Pumice and Concrete: Applications and Benefits of Pumice-Enhanced Concrete
Pumice and cement enjoy a very dynamic relationship—a relationship Roman engineers and builders relied on completely. A relationship that worked so well that much of their empire of concrete endures to this day—some 2000 years later. Fact is, the hydrated lime cement they used made a poor concrete by itself. It was only after they added fine-grained pumice  (what they called pozzolana), did their concrete achieve its impressive millennia-spanning chemistry. They also employed pumice aggregate when they wanted a lightweight concrete—for example, in the dome of the Pantheon . Even today, in an industry dominated by modern quick-setting Portland cement, pumice still plays a key role in high-performance concretes.
Today’s standard concretes simply aren’t as good as they could be: almost as soon as standard Portland cement concrete is placed, the process of degradation begins. Adding a high-purity natural pumice pozzolan to the concrete formulation mitigates or completely eliminates the problems inherent in standard concrete. ASTM-standards research has shown natural pumice pozzolan provides significant performance increases in terms of appearance, impermeability, longevity, thermal cracking, resistivity to chemical attacks, and compressive strength. [ MORE ]
Alkali-Silica Reaction (ASR) is a relentless infrastructure assassin—there is no way to stop it once such chemically-flawed concrete has been placed. ASR must be mitigated in the concrete mix design by specifying a consistent, quantifiable supplementary cementitious material (SCM) that flatlines the reaction. Clean, naturally calcined pumice from the massive Hess deposit in southeast Idaho USA is ideal: this carefully refined pumice not only delivers proven ASR mitigation in the presence of even highly reactive aggregates, it does so as a percentage of cement replacement while contributing additional durability benefits to the concrete. [ MORE ]
And that’s just the pozzolanic application. Pumice is an ideal lightweight aggregate for specialized form-placed concrete applications that call for less weight and/or insulative qualities.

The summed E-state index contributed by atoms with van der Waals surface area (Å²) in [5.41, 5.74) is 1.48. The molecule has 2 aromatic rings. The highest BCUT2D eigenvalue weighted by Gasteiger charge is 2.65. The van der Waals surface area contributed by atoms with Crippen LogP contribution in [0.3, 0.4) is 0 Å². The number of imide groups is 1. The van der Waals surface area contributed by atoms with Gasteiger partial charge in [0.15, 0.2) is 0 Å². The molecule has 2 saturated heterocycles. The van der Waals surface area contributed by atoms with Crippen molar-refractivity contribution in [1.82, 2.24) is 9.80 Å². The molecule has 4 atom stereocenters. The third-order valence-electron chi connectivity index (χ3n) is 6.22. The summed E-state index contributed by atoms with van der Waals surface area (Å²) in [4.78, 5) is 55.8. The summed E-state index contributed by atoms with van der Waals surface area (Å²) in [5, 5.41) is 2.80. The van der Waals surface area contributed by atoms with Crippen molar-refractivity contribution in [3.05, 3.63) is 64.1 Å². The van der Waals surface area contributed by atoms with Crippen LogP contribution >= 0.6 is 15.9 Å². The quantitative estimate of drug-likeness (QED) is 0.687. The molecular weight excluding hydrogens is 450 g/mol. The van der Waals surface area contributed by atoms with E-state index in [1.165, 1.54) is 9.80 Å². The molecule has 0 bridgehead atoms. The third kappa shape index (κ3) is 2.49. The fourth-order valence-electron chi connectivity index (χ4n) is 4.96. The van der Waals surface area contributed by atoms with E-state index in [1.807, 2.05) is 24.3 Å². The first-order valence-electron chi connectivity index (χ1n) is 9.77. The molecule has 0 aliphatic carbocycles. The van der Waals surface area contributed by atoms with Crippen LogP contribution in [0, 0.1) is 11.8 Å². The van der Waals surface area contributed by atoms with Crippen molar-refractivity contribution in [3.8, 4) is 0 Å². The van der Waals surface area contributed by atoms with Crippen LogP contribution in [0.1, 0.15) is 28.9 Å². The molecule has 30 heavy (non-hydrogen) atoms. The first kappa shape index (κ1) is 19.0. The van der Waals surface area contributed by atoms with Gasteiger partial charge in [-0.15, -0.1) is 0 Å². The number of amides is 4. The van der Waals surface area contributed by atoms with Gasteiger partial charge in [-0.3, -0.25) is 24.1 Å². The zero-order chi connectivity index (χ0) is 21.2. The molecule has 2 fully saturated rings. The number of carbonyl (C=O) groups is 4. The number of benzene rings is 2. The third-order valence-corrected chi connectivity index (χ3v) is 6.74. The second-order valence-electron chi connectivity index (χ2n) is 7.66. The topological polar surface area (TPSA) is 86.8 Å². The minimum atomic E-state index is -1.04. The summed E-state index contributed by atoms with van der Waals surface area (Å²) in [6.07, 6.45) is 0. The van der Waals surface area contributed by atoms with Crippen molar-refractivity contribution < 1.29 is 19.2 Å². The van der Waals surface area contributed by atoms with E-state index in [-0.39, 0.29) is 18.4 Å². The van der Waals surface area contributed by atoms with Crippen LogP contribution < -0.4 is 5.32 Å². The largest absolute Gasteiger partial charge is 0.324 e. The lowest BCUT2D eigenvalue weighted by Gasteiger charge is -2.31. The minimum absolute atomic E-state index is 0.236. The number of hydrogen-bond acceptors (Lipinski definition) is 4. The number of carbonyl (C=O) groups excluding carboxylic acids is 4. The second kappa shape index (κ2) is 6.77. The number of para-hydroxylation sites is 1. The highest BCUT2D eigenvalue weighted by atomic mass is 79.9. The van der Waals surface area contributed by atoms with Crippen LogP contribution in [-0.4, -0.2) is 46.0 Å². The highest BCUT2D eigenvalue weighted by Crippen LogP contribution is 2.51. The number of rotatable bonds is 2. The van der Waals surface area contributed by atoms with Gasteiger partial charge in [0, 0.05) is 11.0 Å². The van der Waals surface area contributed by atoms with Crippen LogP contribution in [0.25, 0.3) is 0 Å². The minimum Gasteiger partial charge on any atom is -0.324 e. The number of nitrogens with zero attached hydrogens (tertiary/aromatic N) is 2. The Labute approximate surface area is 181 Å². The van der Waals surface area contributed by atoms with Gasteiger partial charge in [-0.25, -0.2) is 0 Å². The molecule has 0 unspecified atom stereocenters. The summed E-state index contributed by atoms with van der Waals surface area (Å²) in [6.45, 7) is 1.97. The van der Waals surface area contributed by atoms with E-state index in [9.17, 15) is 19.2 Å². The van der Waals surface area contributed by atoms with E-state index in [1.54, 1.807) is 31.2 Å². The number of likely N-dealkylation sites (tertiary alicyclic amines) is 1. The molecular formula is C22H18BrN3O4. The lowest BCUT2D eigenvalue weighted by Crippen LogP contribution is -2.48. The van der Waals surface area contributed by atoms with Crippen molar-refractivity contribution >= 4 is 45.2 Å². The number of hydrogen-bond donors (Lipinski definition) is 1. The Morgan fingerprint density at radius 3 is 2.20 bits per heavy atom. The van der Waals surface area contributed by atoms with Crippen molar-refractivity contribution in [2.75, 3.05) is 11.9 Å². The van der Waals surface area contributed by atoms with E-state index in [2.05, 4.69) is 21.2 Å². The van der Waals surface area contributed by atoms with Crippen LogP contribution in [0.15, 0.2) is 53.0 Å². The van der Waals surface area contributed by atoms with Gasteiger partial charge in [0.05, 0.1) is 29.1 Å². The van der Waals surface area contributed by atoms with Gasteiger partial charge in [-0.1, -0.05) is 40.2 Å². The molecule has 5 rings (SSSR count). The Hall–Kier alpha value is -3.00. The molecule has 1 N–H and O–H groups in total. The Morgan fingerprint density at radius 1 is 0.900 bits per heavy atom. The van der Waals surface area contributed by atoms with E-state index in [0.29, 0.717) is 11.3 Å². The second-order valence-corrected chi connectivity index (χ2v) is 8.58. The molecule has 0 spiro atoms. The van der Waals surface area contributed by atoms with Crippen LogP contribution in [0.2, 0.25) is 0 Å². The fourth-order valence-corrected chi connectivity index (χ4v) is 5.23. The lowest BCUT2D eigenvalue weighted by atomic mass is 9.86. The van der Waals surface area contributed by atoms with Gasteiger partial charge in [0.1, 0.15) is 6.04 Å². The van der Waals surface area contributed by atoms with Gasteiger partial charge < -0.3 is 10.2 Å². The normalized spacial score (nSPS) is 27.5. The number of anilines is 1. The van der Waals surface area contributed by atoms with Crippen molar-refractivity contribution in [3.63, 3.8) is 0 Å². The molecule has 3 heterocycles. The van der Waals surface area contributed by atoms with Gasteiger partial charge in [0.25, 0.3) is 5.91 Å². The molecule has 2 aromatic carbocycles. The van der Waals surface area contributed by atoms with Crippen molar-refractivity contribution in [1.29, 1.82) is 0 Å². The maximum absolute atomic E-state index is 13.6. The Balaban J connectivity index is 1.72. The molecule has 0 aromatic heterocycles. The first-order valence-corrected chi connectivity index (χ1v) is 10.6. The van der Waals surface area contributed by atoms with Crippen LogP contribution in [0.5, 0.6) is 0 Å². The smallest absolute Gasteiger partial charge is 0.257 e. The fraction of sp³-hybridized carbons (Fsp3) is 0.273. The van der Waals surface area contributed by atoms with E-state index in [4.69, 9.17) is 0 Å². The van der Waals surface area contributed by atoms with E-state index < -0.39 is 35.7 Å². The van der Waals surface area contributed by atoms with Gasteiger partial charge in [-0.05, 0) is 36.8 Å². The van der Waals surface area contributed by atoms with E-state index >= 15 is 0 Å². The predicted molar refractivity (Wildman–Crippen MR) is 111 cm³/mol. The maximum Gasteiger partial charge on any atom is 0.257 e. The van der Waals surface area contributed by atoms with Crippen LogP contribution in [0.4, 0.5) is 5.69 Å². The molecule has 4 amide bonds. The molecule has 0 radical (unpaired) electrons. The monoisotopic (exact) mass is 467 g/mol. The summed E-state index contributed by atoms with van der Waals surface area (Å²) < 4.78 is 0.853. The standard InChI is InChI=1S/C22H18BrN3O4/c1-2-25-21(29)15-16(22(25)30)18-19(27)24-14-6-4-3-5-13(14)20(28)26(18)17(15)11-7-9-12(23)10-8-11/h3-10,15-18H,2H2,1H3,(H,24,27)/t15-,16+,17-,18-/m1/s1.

Pumice concrete has several advantages over conventional concrete in many construction applications—first, and perhaps most significantly, its unique lightweight quality. This trait contributes to a decrease in structural steel costs and, consequently, job costs. Larger volumes of concrete can be handled by lighter equipment with less wear and tear on that equipment. There is also a significant reduction of dead weight on supports and formwork. Second, pumice concrete has superior resistance to harsh weather conditions like freezing and thawing and an R-value some 4-times that of ordinary concrete—making pumice concrete suitable for colder climates and places that experience dramatic changes in the weather. Also, an ideal compliment for insulated wall and decking systems like insulated concrete forms (IFCs). [ MORE ]
PROPERTIES OF HESS PUMICE AGGREGATES—tables with ASTM tests, specifications.
PUMICE CONCRETE MIX DESIGNS—for using pumice concrete as a contentional concrete alternative.
PLACING PUMICE CONCRETE— instructions for mixing and placing pumice concrete.
CONCRETE COMPETITION CANOES—information on using pumice aggregate for crafting a boat for the ASCE’s annual Concrete Canoe Competition. Includes recommended grades, online ordering.
Pumice-Crete® is a low density, lightweight, low-rise structural concrete using 3/8 pumice aggregate, Portland cement, and water. The honeycomb-like walls are formed and poured at a typical thickness of 18-24 inches, with no additional structural reinforcement  or insulation needed. Wall surfaces are finished inside and out with plaster (a pozzolan lime plaster is ideal), further improving the thermal performance of the structure. [ MORE ]
When precast concrete products need to be both lightweight and strong, pumice fits the spec—in the form of aggregate and sand (lightweight) and pozzolan powder (strength and durable density). [ MORE ]
CEMENTITIOUS GROUT—Cement and pumice-blended ultrafine injection grouts are used to economically stabilize and strengthen soils and seal microfractures in rock and concrete structures against inflow or leachate. [ MORE ]
POZZOLAN LIME PLASTER—This simple formulation of water + lime + pumice pozzolan not only out-performs modern plaster equivalents, it stands as an environmentally sound alternative to synthetic stucco and other Portland cement-based products.
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GLASS FIBER REINFORCED CONCRETE (GFRC) PANELS—With GFRC surfacing panels, the balance between weight, strength, and durability is a delicate one—bright, hard, lightweight Hess pumice aggregate and Hess UltraPozz (superfine pumice pozzolan) make it all work to impressive advantage. [ MORE ]
01—Deep underground, in the fiery heart of a volcano, water mixes with molten rock, pressure builds...finally finding a violent, spectacular release. The trapped water in the viscous, super-heated rock flashes to steam, blasting the magma into a frothy stone that cools, hardens, and falls to the earth as pumice…a foamed-glass stone that is hard yet friable, non-crystalline in structure, and naturally calcined—a combination of characteristics that make pumice powders and aggregates incredibly useful to a variety of industries. [ MORE ABOUT PUMICE ]
02—A little history and a listing of web articles on roman concrete. [ MORE ABOUT ROMAN CONCRETE ]